Even if there Boeing has other aircraft is there truly any demand for the 777x freighter? Partially. Only one customer has expressed their desire for a freight variant and that’s been from Lufthansa Cargo. They do operate the 777f. The developments came out in February of this year and have not really formed into anything. Lufthansa Cargo noted that the 777x word has been of interest because of their departing MD-11Fs set to leave the fleet by 2024. The head of Lufthansa Cargo back in February said that he would like to see a cargo version of the 777x in the next five to six years. Of course to tie in perfectly with the departure of the MD-11. If this was to occur it’d be 4 years after the launch of the 777-9 and 1 or 2 of the 777-8. Not a long time when we’re comparing the 777 to the 777f which as stated was 15 years. If demand is there then sure Boeing should go and launch the aircraft, however, I can’t help but think it’d be more useful say in 2030 or late 2020. This is when a number of the 777fs would begin ageing and cargo airlines would be looking at replacements. It would also ensure that the technology would not be too old and improvements could be made from the passenger version.
Does Airbus fit into the release of a 777x freighter? Partially. At this point, Airbus doesn’t have a perfect alternative to the 777f and have been lacking in their portfolio of freight aircraft. That is looking to change now with the first A330-300 passenger to freighter aircraft being delivered to DHL. The first delivery gives the a330s which would otherwise be headed to the graveyard or parts a new lease of life and saves customers a lot of money. As Airbus never released the A380F they struggle to compete with the 747-8f or 777f, another factor to consider. If you don’t have much competition there isn’t a huge need to release something as quickly as let’s say their NMA. Boeing estimates that their 777BCF would only offer around 11% more volume than that on the A330P2F. It’d also have 700 kilometers more range with 37% more payload rate. These differences while being noticeable place them as perfect replacements for the MD-11f aircraft which as I’ve detailed will be leaving fleets sooner rather than later. I’ve probably flown quite a few numbers at you so hopefully, I didn’t confuse you all as that was far from my aim. What I’m more simply trying to say is that the 777BCF and A330P2F are almost the perfect replacements for the Md-11f. Short term though. As both of these aircraft types would have already aged airframes it wouldn’t be a fix for let’s say next 40 years. No doubt by then we would have seen the rumoured A330neo freighter and 777x freighter. However, until then either the 777f, potential 777BCF, and A330P2F will control the market.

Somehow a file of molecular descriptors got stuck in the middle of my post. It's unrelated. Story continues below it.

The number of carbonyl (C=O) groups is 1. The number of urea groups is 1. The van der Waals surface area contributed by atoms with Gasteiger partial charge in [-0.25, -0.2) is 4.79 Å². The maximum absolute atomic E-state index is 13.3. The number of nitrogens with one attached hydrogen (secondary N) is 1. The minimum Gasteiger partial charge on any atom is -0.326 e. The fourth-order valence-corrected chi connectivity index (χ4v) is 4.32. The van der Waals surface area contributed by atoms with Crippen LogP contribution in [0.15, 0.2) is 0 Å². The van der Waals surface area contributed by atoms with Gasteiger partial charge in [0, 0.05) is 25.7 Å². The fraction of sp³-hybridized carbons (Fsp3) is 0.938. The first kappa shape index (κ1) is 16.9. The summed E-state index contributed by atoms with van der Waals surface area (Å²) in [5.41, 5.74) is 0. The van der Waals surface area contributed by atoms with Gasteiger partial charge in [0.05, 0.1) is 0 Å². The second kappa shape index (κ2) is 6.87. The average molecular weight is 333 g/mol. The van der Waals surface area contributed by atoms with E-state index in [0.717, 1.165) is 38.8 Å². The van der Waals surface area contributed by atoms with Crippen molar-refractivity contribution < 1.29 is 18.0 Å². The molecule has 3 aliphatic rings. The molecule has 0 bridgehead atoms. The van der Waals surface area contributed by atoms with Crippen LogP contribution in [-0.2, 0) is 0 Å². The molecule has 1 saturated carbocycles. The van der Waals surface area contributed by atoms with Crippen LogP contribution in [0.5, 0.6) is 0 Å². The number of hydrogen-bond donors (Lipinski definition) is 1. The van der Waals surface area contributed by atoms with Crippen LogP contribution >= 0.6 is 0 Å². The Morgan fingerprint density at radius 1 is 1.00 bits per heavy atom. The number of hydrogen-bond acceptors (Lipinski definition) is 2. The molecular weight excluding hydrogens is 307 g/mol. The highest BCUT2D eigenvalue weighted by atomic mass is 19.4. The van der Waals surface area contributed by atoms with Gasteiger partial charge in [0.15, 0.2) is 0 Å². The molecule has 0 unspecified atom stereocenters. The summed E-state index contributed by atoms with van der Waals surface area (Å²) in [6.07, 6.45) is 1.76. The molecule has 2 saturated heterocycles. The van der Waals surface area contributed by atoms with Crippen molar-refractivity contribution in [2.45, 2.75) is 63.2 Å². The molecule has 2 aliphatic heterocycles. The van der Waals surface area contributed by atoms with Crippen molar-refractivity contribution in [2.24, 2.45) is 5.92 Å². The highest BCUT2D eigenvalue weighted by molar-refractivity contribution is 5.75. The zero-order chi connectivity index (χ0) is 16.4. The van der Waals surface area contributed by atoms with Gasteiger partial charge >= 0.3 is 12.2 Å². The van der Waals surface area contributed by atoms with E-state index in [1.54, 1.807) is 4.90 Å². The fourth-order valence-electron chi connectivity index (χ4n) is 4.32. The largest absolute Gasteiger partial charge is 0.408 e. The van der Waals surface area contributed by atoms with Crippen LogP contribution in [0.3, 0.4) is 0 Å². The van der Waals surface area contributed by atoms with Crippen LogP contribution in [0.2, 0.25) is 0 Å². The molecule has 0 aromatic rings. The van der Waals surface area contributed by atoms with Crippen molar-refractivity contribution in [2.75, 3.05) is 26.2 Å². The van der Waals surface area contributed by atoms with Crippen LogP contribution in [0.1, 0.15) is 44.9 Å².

Another consideration is the 787F or A350F. These have also been discussed. Many believe the 787-10 would be the perfect aircraft to base the freighter version off. But we then encounter a problem. The 787-10 would be very close to the 777f in regards to volume. So if they opted for the 787-10f there would truly be no need for a 777xf. It would no doubt whatsoever have a cheaper asking price and many airlines would not see a difference that would be worthy of paying the x amount of money more for the 777xf. Realistically the next jump up would be the 747-8f. However, if Airbus decided to launch their own A350f based off the -1000 we could most definitely see Boeing come back with their 777xf, this would be based entirely off the success of the aircraft. If their current 777f is still tracking well with the release of the A350f then they can afford to wait.
So what’s the bottom line from all these discussions and my overall opinion. The bottom line is that the 777x freighter is no doubt a potential aircraft to be released in the future. I’d say its 60% likely one day we will see it. With all the market outlook it just makes sense. However, movements from Airbus and developments of other cargo aircraft or conversions from passenger to cargo will no doubt have an impact on the eventual release date of the 777x freighter. My opinions as I’ve said are that I’d be all for the 777x freighter. I believe one day we will see it and sure I might be wrong but with the growth of the sector It ties in perfectly and especially as a 777f replacement.
*Please note, this is the direct script taken from https://www.youtube.com/watch?v=mMO3V6NH_xs – no drastic changes have been made*